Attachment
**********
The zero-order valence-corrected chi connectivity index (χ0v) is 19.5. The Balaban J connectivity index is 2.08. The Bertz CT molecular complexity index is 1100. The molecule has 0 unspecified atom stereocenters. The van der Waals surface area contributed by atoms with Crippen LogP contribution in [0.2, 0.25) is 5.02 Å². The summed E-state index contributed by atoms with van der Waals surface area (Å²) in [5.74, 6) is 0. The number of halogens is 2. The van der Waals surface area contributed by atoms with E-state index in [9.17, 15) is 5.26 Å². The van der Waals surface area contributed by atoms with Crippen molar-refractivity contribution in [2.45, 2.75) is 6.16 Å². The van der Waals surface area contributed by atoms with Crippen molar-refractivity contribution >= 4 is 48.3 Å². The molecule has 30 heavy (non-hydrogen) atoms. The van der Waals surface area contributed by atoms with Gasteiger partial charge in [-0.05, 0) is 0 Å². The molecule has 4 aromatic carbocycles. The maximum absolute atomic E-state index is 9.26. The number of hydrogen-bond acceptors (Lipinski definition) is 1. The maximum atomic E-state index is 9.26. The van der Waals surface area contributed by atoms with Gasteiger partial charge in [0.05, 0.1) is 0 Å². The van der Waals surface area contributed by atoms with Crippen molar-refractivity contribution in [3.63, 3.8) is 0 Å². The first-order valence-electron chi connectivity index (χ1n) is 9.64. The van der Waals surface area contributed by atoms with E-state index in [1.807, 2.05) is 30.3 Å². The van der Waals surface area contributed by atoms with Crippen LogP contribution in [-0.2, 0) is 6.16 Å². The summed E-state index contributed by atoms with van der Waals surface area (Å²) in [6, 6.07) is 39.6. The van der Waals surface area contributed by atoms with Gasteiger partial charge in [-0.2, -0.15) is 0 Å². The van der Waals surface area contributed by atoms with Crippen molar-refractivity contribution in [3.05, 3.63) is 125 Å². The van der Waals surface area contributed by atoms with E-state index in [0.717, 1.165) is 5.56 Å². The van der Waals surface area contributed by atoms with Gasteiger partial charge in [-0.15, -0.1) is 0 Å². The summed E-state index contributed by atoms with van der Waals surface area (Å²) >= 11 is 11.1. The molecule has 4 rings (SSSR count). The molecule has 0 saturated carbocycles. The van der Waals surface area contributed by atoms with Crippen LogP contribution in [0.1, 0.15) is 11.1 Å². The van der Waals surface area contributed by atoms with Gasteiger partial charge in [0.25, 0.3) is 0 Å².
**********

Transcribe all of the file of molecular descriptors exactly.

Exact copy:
The zero-order valence-corrected chi connectivity index (χ0v) is 19.5. The Balaban J connectivity index is 2.08. The Bertz CT molecular complexity index is 1100. The molecule has 0 unspecified atom stereocenters. The van der Waals surface area contributed by atoms with Crippen LogP contribution in [0.2, 0.25) is 5.02 Å². The summed E-state index contributed by atoms with van der Waals surface area (Å²) in [5.74, 6) is 0. The number of halogens is 2. The van der Waals surface area contributed by atoms with E-state index in [9.17, 15) is 5.26 Å². The van der Waals surface area contributed by atoms with Crippen molar-refractivity contribution in [2.45, 2.75) is 6.16 Å². The van der Waals surface area contributed by atoms with Crippen molar-refractivity contribution >= 4 is 48.3 Å². The molecule has 30 heavy (non-hydrogen) atoms. The van der Waals surface area contributed by atoms with Gasteiger partial charge in [-0.05, 0) is 0 Å². The molecule has 4 aromatic carbocycles. The maximum absolute atomic E-state index is 9.26. The number of hydrogen-bond acceptors (Lipinski definition) is 1. The maximum atomic E-state index is 9.26. The van der Waals surface area contributed by atoms with Gasteiger partial charge in [0.05, 0.1) is 0 Å². The van der Waals surface area contributed by atoms with Crippen molar-refractivity contribution in [3.63, 3.8) is 0 Å². The first-order valence-electron chi connectivity index (χ1n) is 9.64. The van der Waals surface area contributed by atoms with E-state index in [1.807, 2.05) is 30.3 Å². The van der Waals surface area contributed by atoms with Crippen LogP contribution in [-0.2, 0) is 6.16 Å². The summed E-state index contributed by atoms with van der Waals surface area (Å²) in [6, 6.07) is 39.6. The van der Waals surface area contributed by atoms with Gasteiger partial charge in [-0.2, -0.15) is 0 Å². The van der Waals surface area contributed by atoms with Crippen molar-refractivity contribution in [3.05, 3.63) is 125 Å². The van der Waals surface area contributed by atoms with E-state index in [0.717, 1.165) is 5.56 Å². The van der Waals surface area contributed by atoms with Gasteiger partial charge in [-0.15, -0.1) is 0 Å². The summed E-state index contributed by atoms with van der Waals surface area (Å²) >= 11 is 11.1. The molecule has 4 rings (SSSR count). The molecule has 0 saturated carbocycles. The van der Waals surface area contributed by atoms with Crippen LogP contribution in [0.1, 0.15) is 11.1 Å². The van der Waals surface area contributed by atoms with Gasteiger partial charge in [0.25, 0.3) is 0 Å².